Eremitism


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Eremitism

 

(anchoritism), rejection of communication with other people for religious reasons; an eremite retreats to a desert. In antiquity, eremitism was a sporadic phenomenon in Judaism (among the Essenes) and among the followers of the philosophical schools of the late classical era (the Neoplatonists). It is a more widespread phenomenon in the religions of India, China, Japan, and other Oriental countries (such as Buddhism and Taoism).

Eremitism attained particular development among the Christians. It originated in Christianity in the third century in the Egyptian deserts as an escape from the persecution of the Roman emperors. The first of the well-known Christian eremites was Paul of Thebes, who retreated to the desert to escape the persecution of the Christians by the emperor Decius. In the early fourth century, Christian eremites, following the example of Anthony the Great, Pachomius, and other ascetics, retreated to the Egyptian desert of Thebes. In the same century, eremitism spread to Palestine, Cappadocia, and Armenia and then to Gaul, Spain, and Italy.

During the Middle Ages, eremitism was gradually supplanted by monasticism. The church aided the process by striving to replace eremitism, which was inaccessible to church control, with the organized forms of monasticism.

References in periodicals archive ?
No statement could more clearly depict the very different concept of eremitism in Chinese culture as compared to Buddhism and Christianity.
The concept of Chinese eremitism continues in the present.
Eremitism for many in China was and remains choosing avocation over vocation.
In part I, the author deals with Syrian asceticism before the rise of eremitism.
162) Finally, Ying Shao also accepts the Classic of Filial Piety's injunction to "keep oneself intact" under almost any circumstances, since the "body, hair, and skin are received from one's parents," while he inexplicably rejects the application of that phrase to justify most forms of eremitism, which he tends to equate with a denial of the "normal" familial and bureaucratic obligations of the shih.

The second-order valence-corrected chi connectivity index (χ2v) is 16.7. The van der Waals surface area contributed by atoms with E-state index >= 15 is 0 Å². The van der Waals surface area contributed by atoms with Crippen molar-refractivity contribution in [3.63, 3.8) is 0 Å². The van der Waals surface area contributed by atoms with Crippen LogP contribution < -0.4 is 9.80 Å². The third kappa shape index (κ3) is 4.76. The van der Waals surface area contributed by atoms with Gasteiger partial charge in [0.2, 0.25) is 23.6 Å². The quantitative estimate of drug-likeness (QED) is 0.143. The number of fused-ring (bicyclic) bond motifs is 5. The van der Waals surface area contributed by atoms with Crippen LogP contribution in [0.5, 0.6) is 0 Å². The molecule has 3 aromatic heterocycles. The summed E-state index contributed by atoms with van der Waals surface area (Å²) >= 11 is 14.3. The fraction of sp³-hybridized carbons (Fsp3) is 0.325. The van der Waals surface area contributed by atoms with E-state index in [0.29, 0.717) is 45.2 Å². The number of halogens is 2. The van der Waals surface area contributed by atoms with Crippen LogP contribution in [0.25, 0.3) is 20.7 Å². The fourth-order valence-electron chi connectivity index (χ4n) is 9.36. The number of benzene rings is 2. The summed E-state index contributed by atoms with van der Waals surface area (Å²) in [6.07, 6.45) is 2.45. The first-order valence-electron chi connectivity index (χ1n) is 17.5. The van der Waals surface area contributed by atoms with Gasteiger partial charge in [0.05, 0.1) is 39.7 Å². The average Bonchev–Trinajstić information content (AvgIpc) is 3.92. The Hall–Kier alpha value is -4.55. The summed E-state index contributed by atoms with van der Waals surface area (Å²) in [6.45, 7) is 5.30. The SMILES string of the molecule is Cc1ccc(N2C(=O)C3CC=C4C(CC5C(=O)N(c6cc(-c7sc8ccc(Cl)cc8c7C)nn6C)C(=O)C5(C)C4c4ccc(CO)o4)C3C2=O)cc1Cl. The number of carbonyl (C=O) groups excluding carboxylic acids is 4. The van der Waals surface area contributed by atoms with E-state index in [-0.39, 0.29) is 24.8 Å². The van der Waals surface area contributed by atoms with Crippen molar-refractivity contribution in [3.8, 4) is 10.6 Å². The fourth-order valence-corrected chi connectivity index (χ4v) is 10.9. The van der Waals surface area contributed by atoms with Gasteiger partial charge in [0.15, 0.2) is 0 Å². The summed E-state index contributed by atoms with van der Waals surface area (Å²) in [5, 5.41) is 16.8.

The growth of eremitism among Eastern Han shih, although usually attributed to the growth of religious Taoism among the common people, is equally likely to have stemmed from some recognition among the gentry of the sheer impossibility of prioritizing individual duties, when so many claimants to "absolute loyalty" existed within a single bureaucratic and social structure.
74 I suggest below that eremitism also occurred when the individual found himself unable to decide between conflicting goals of equal weight.
14) On "exemplary eremitism," see Vervoorn, Men of the Cliffs and Caves, 116-25, 139, 233.
w]e can go some way towards understanding eremitism by considering it as a series of strategies for reconciling conflicting ideals in such a way as to make those ideals attainable.
In a number of places Vervoorn astutely points out parallels between reclusion in China and reclusion in the Western tradition; Chinese eremitism, however, is predominantly non-religious in character.
The nature of the sources for the pre-Han period leads him rightly to focus discussion not on the lives or motives of individual legendary "hermits" (whose historicity is all too problematic), but on the philosophical and socio-political circumstances that gave rise to the various philosophies of eremitism; the pre-Confucian period, then, is sort of a pre-history of eremitism.
It was Confucius who formulated that alternative conception, and that is the reason why eremitism in China really began with Confucius.